KC: Agreed. Progress is important, and steady progress is better. But I’m reminded of something you often say, and have written here … that speed is incredibly important in the current environment. While retailers and suppliers may be evolving, they’re competing with at least one company - Amazon - that seems to have nothing less than revolution on its mind.

When Amazon’s acquisition of Whole Foods was approved, they seemed to be moving quickly to integrate as much of the two companies’ operations as possible in a short period of time…and then do things over a slightly longer time like make Prime the Whole Foods loyalty program.  One of the things that really surprised me was the number of emails I got when the deal was closing, from people who said that they firmly believe that the Amazon-Whole Foods combo will have no impact on their businesses. Which strikes me as preposterous … even if the whole thing collapses, it would have an impact on the food retail business, and I don’t think there is much likelihood that it will collapse.  You feel the same way?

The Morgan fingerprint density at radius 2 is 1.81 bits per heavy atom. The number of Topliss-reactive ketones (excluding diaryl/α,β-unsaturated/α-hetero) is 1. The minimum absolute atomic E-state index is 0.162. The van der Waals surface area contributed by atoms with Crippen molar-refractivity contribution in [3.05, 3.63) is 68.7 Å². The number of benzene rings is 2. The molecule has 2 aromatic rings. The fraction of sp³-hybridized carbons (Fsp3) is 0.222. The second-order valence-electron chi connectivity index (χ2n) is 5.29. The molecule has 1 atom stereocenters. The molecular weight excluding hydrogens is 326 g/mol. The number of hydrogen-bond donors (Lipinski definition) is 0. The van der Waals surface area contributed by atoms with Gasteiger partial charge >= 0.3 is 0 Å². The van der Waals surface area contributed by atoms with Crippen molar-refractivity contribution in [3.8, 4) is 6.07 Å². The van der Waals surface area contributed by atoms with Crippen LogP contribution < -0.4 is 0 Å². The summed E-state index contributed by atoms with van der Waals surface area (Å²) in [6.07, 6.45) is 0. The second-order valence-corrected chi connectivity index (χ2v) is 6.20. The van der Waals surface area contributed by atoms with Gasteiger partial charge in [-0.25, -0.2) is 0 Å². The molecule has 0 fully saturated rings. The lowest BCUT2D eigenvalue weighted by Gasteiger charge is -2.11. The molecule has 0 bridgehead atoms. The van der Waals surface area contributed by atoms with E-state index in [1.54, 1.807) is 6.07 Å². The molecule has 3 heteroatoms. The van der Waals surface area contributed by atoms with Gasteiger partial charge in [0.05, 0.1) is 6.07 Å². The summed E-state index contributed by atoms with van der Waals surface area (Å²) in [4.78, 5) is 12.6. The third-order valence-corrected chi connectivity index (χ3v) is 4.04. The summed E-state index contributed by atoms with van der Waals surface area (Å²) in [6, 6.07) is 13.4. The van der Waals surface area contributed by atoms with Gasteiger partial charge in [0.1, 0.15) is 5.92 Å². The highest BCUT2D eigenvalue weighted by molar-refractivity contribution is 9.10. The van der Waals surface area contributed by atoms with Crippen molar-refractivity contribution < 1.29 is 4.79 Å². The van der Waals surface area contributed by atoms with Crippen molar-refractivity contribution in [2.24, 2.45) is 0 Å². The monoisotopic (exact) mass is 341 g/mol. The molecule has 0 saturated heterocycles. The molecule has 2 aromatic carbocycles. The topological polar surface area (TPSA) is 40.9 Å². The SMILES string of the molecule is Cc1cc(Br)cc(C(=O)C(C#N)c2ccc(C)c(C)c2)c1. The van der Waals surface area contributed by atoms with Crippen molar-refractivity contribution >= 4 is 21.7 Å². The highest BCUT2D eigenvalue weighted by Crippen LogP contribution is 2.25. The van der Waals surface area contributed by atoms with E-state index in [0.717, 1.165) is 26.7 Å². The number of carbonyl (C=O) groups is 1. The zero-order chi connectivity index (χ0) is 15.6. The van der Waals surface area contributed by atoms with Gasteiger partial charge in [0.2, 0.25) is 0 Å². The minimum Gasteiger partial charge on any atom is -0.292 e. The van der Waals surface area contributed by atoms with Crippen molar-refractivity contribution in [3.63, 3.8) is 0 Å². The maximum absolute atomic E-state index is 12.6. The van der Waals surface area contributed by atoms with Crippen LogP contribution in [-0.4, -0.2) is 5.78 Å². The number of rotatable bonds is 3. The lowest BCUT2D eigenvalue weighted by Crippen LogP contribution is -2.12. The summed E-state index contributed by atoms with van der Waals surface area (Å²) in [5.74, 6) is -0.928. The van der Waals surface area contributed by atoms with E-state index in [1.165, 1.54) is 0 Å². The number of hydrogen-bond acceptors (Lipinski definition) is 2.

TF:
What business are these people in? Are they delusional? I’m not saying Amazon is going to take over and claim victory in six months. But over time they will change the game. They will introduce new capabilities and experiences into the model that will shape what shoppers expect from their stores. And with the majority of US households as Prime members, how could this not have an impact on the industry?